The healthcare landscape has changed much in recent years, and the future will bring about more change—particularly through things like A.I. and machine learning. Every year, we learn new things about the body, new processes, and adopt new technology to make the healthcare system as effective as possible. With that technology comes new jobs as well. While the healthcare industry itself is constantly growing, there are also certain niches within the system itself that are growing far more than others.
In this guide, we’ll cover five of these niches. In most cases, the growth is attributed to the rise of some new health problems (like COVID-19), or the expansion of the healthcare system into new territory. Let’s look closer at these five healthcare careers on the rise.
Online Education and COVID-19
COVID-19 has had a major impact not only on our social lives, but also on our education. Now, more than ever before, online and hybrid education models are being adopted to combat the spread of the virus, and many are finding that they actually prefer these models to traditional educational models. Why? It could be that working from home induces less stress, is more affordable, or just makes things more convenient. Either way, online healthcare schools and programs are more abundant than ever, and you can gain dozens of different certifications in 1-2 years.
1. Medical Assistants
One of the fastest-growing occupations in healthcare today is that of a medical assistant. Medical assistants are largely responsible for various clinical and administrative tasks in physician’s offices, hospitals, long-term care facilities, and more. They answer phones, file paperwork, take down information, and assist in the general organization and administration of healthcare facilities.
According to the BLS.gov website, medical assistants can make around $34,000 per year, but this will depend on numerous factors. As of last year, 2019, there were about 725,000 jobs in the US, with a projected growth outlook through 2029 of about 19%. The US is expected to add over 100,000 more medical assistant positions in the next decade!
2. Nurse Practitioners, Midwives, Anesthetists
With a median salary of about $115,000 per year, this is a niche that you might want to consider if you’re looking for a higher-end healthcare career. Practitioners, midwives, and anesthetists provide direct specialized care for patients, including administering medication, delivering children and post-childbirth care, and more. This is a rewarding and challenging niche, and one that can set you up with a comfortable living.
As of 2019, there were about 263,000 of these jobs in the US, but according to the BLS, the niche is expected to grow by 45% through 2029. There are to be an estimated 117,000 new jobs added in the next decade, so there’s never been a better time to get your degree. Oh, and you’ll typically need a master’s degree to work in this niche, so don’t wait!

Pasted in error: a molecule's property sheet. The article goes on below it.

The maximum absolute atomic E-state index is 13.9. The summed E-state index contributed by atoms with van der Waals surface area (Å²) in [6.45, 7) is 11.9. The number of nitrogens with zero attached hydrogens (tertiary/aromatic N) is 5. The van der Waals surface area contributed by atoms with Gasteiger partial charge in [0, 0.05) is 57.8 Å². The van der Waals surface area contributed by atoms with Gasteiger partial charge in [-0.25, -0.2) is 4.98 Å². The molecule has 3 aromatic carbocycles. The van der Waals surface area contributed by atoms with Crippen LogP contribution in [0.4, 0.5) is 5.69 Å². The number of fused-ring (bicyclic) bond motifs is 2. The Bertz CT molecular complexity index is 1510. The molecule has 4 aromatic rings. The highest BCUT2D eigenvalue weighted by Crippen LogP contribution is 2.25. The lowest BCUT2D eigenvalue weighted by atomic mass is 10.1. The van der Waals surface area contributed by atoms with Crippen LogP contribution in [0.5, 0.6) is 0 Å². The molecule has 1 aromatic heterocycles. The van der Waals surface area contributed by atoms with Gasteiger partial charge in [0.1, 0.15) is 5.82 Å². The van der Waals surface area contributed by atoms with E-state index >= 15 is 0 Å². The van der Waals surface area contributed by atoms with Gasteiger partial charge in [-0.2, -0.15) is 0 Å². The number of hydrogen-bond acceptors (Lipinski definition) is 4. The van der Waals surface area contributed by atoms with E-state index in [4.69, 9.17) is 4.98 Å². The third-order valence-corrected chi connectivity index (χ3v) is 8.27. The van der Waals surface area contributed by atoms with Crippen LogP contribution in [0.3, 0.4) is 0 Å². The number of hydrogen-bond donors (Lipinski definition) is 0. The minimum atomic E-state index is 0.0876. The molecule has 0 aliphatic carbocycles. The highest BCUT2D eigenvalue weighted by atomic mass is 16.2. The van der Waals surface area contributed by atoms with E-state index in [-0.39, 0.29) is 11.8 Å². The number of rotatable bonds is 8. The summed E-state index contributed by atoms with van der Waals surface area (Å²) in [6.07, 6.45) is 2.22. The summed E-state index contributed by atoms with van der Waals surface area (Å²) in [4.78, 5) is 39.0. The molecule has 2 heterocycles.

3. Physical Therapists
Following a major operation, trauma, or some other medical impairment, a patient will usually be referred to a physical therapist to learn to regain muscle control and autonomy. The physical therapist is responsible for helping to guide the patient back to a sense of normalcy. Physical therapists are a crucial component of the recovery process, and the job market for these specialists is on the rise.
There are an estimated 258,000 of these jobs currently available in the US, with an estimated growth rate of 18% through 2029. It’s expected that about 47,000 jobs will be added before 2029.
4. Occupational Therapists
Similar to physical therapists, occupational therapists are also responsible for assisting in the rehabilitation process of ill, disabled, or recent surgery patients. Occupational therapy can be a rewarding and exciting career, as you’ll be helping patients to regain mobility and functionality to return to everyday life.
There are about 143,000 of these jobs available today, with an expected growth of around 16% through 2029, adding an estimated 22,000 jobs before the decade is over. It’s a good time to become an occupational therapist, but you’ll need a master’s degree to work in the field.
5. Pharmacy Technicians
While the need for pharmacists might be on the decline (at -3%), the need for pharmacy technicians is on the rise by about 4% through 2029. While this is far less than the other careers on this list, a 4% growth is still growth! The demand for pharmacy technicians has risen as the need for more efficient pharmacies and the rise of online/mail-order pharmacies.
The great thing about becoming a pharmacy tech is that it takes only about 10-14 months, depending on the program. There are fast-track programs to get you into the field in just 10 months, so if you’re looking for a quick ticket into healthcare, this is it. The projected growth numbers mean that you’re likely to find a job once you graduate, as there are around 422,000 of them already.